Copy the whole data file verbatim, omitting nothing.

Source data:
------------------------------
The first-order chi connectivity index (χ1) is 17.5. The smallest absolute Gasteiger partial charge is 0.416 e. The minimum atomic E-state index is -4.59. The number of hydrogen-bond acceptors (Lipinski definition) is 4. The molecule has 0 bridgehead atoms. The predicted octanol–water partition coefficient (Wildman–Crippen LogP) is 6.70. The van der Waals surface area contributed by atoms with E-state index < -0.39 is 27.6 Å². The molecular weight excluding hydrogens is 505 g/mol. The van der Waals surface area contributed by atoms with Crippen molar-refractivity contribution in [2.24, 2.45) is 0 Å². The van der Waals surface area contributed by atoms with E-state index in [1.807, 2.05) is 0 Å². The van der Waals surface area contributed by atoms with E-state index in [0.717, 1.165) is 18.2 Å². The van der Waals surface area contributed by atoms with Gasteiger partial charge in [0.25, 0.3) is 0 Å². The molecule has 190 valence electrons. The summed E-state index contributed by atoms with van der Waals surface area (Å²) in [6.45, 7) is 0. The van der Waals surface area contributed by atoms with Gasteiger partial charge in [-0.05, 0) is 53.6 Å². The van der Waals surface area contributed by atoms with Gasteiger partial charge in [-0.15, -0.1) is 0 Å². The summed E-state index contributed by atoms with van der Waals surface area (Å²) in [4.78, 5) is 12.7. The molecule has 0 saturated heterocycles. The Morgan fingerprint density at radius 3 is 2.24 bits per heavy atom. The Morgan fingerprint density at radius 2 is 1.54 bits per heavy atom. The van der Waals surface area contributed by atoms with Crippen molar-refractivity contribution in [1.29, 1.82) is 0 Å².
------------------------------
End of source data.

The first-order chi connectivity index (χ1) is 17.5. The smallest absolute Gasteiger partial charge is 0.416 e. The minimum atomic E-state index is -4.59. The number of hydrogen-bond acceptors (Lipinski definition) is 4. The molecule has 0 bridgehead atoms. The predicted octanol–water partition coefficient (Wildman–Crippen LogP) is 6.70. The van der Waals surface area contributed by atoms with E-state index < -0.39 is 27.6 Å². The molecular weight excluding hydrogens is 505 g/mol. The van der Waals surface area contributed by atoms with Crippen molar-refractivity contribution in [2.24, 2.45) is 0 Å². The van der Waals surface area contributed by atoms with E-state index in [1.807, 2.05) is 0 Å². The van der Waals surface area contributed by atoms with E-state index in [0.717, 1.165) is 18.2 Å². The van der Waals surface area contributed by atoms with Gasteiger partial charge in [0.25, 0.3) is 0 Å². The molecule has 190 valence electrons. The summed E-state index contributed by atoms with van der Waals surface area (Å²) in [6.45, 7) is 0. The van der Waals surface area contributed by atoms with Gasteiger partial charge in [-0.05, 0) is 53.6 Å². The van der Waals surface area contributed by atoms with Gasteiger partial charge in [-0.15, -0.1) is 0 Å². The summed E-state index contributed by atoms with van der Waals surface area (Å²) in [4.78, 5) is 12.7. The molecule has 0 saturated heterocycles. The Morgan fingerprint density at radius 3 is 2.24 bits per heavy atom. The Morgan fingerprint density at radius 2 is 1.54 bits per heavy atom. The van der Waals surface area contributed by atoms with Crippen molar-refractivity contribution in [1.29, 1.82) is 0 Å².